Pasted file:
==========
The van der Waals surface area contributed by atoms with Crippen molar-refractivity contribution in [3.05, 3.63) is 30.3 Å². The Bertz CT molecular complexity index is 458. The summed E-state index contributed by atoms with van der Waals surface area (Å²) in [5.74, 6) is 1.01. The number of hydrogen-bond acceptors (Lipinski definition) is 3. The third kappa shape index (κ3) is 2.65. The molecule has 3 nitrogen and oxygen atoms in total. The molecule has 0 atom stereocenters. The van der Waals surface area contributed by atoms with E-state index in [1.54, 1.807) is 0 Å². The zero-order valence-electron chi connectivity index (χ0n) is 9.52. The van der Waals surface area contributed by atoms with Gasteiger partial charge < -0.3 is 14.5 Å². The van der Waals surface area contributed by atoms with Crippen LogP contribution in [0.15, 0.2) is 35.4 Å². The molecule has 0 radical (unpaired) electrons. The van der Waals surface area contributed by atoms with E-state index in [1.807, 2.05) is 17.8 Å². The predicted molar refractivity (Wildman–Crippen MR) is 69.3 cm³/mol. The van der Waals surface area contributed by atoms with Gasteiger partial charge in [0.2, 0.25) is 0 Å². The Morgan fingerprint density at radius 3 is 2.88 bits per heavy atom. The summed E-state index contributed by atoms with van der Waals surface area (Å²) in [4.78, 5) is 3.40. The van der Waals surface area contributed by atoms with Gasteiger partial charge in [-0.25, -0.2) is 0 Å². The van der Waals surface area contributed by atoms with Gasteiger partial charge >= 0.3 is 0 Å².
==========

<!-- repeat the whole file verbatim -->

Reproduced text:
The van der Waals surface area contributed by atoms with Crippen molar-refractivity contribution in [3.05, 3.63) is 30.3 Å². The Bertz CT molecular complexity index is 458. The summed E-state index contributed by atoms with van der Waals surface area (Å²) in [5.74, 6) is 1.01. The number of hydrogen-bond acceptors (Lipinski definition) is 3. The third kappa shape index (κ3) is 2.65. The molecule has 3 nitrogen and oxygen atoms in total. The molecule has 0 atom stereocenters. The van der Waals surface area contributed by atoms with E-state index in [1.54, 1.807) is 0 Å². The zero-order valence-electron chi connectivity index (χ0n) is 9.52. The van der Waals surface area contributed by atoms with Gasteiger partial charge < -0.3 is 14.5 Å². The van der Waals surface area contributed by atoms with Crippen LogP contribution in [0.15, 0.2) is 35.4 Å². The molecule has 0 radical (unpaired) electrons. The van der Waals surface area contributed by atoms with E-state index in [1.807, 2.05) is 17.8 Å². The predicted molar refractivity (Wildman–Crippen MR) is 69.3 cm³/mol. The van der Waals surface area contributed by atoms with Gasteiger partial charge in [0.2, 0.25) is 0 Å². The Morgan fingerprint density at radius 3 is 2.88 bits per heavy atom. The summed E-state index contributed by atoms with van der Waals surface area (Å²) in [4.78, 5) is 3.40. The van der Waals surface area contributed by atoms with Gasteiger partial charge in [-0.25, -0.2) is 0 Å². The van der Waals surface area contributed by atoms with Gasteiger partial charge >= 0.3 is 0 Å².